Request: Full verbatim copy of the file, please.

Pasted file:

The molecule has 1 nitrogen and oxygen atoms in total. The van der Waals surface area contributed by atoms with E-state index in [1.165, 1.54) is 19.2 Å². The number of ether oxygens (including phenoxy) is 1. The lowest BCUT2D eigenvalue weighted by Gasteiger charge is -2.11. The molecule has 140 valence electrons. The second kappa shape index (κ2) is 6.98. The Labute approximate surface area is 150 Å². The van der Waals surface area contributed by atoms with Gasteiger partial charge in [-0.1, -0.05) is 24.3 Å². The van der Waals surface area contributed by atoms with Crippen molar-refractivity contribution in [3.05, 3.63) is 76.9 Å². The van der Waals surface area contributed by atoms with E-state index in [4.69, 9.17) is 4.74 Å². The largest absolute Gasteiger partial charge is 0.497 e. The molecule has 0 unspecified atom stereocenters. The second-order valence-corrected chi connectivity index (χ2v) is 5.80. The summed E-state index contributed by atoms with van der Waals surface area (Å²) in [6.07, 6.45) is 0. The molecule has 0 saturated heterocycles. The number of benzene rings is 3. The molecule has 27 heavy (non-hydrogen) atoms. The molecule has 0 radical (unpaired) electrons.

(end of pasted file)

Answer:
The molecule has 1 nitrogen and oxygen atoms in total. The van der Waals surface area contributed by atoms with E-state index in [1.165, 1.54) is 19.2 Å². The number of ether oxygens (including phenoxy) is 1. The lowest BCUT2D eigenvalue weighted by Gasteiger charge is -2.11. The molecule has 140 valence electrons. The second kappa shape index (κ2) is 6.98. The Labute approximate surface area is 150 Å². The van der Waals surface area contributed by atoms with Gasteiger partial charge in [-0.1, -0.05) is 24.3 Å². The van der Waals surface area contributed by atoms with Crippen molar-refractivity contribution in [3.05, 3.63) is 76.9 Å². The van der Waals surface area contributed by atoms with E-state index in [4.69, 9.17) is 4.74 Å². The largest absolute Gasteiger partial charge is 0.497 e. The molecule has 0 unspecified atom stereocenters. The second-order valence-corrected chi connectivity index (χ2v) is 5.80. The summed E-state index contributed by atoms with van der Waals surface area (Å²) in [6.07, 6.45) is 0. The molecule has 0 saturated heterocycles. The number of benzene rings is 3. The molecule has 27 heavy (non-hydrogen) atoms. The molecule has 0 radical (unpaired) electrons.